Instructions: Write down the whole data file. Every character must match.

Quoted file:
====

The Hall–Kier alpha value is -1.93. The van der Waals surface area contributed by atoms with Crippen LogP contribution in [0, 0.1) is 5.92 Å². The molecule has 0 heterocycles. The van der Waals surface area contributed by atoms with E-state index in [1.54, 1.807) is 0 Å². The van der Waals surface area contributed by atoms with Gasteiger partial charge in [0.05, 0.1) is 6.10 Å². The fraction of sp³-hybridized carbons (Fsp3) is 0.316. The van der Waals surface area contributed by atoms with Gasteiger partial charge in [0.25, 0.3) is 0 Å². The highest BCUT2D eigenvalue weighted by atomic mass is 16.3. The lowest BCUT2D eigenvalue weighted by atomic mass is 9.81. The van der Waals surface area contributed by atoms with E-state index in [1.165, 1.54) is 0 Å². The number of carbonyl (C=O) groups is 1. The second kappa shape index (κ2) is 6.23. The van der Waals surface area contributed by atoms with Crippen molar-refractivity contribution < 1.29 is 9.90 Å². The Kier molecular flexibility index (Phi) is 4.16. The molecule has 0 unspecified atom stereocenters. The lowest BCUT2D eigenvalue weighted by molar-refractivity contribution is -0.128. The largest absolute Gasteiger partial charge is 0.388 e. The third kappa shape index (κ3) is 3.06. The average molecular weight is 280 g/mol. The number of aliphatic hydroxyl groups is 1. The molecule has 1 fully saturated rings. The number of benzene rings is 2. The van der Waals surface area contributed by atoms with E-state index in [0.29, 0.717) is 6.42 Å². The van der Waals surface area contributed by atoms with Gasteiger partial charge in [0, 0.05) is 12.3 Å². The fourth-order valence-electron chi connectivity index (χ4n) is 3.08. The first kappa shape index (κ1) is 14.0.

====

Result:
The Hall–Kier alpha value is -1.93. The van der Waals surface area contributed by atoms with Crippen LogP contribution in [0, 0.1) is 5.92 Å². The molecule has 0 heterocycles. The van der Waals surface area contributed by atoms with E-state index in [1.54, 1.807) is 0 Å². The van der Waals surface area contributed by atoms with Gasteiger partial charge in [0.05, 0.1) is 6.10 Å². The fraction of sp³-hybridized carbons (Fsp3) is 0.316. The van der Waals surface area contributed by atoms with Gasteiger partial charge in [0.25, 0.3) is 0 Å². The highest BCUT2D eigenvalue weighted by atomic mass is 16.3. The lowest BCUT2D eigenvalue weighted by atomic mass is 9.81. The van der Waals surface area contributed by atoms with E-state index in [1.165, 1.54) is 0 Å². The number of carbonyl (C=O) groups is 1. The second kappa shape index (κ2) is 6.23. The van der Waals surface area contributed by atoms with Crippen molar-refractivity contribution < 1.29 is 9.90 Å². The Kier molecular flexibility index (Phi) is 4.16. The molecule has 0 unspecified atom stereocenters. The lowest BCUT2D eigenvalue weighted by molar-refractivity contribution is -0.128. The largest absolute Gasteiger partial charge is 0.388 e. The third kappa shape index (κ3) is 3.06. The average molecular weight is 280 g/mol. The number of aliphatic hydroxyl groups is 1. The molecule has 1 fully saturated rings. The number of benzene rings is 2. The van der Waals surface area contributed by atoms with E-state index in [0.29, 0.717) is 6.42 Å². The van der Waals surface area contributed by atoms with Gasteiger partial charge in [0, 0.05) is 12.3 Å². The fourth-order valence-electron chi connectivity index (χ4n) is 3.08. The first kappa shape index (κ1) is 14.0.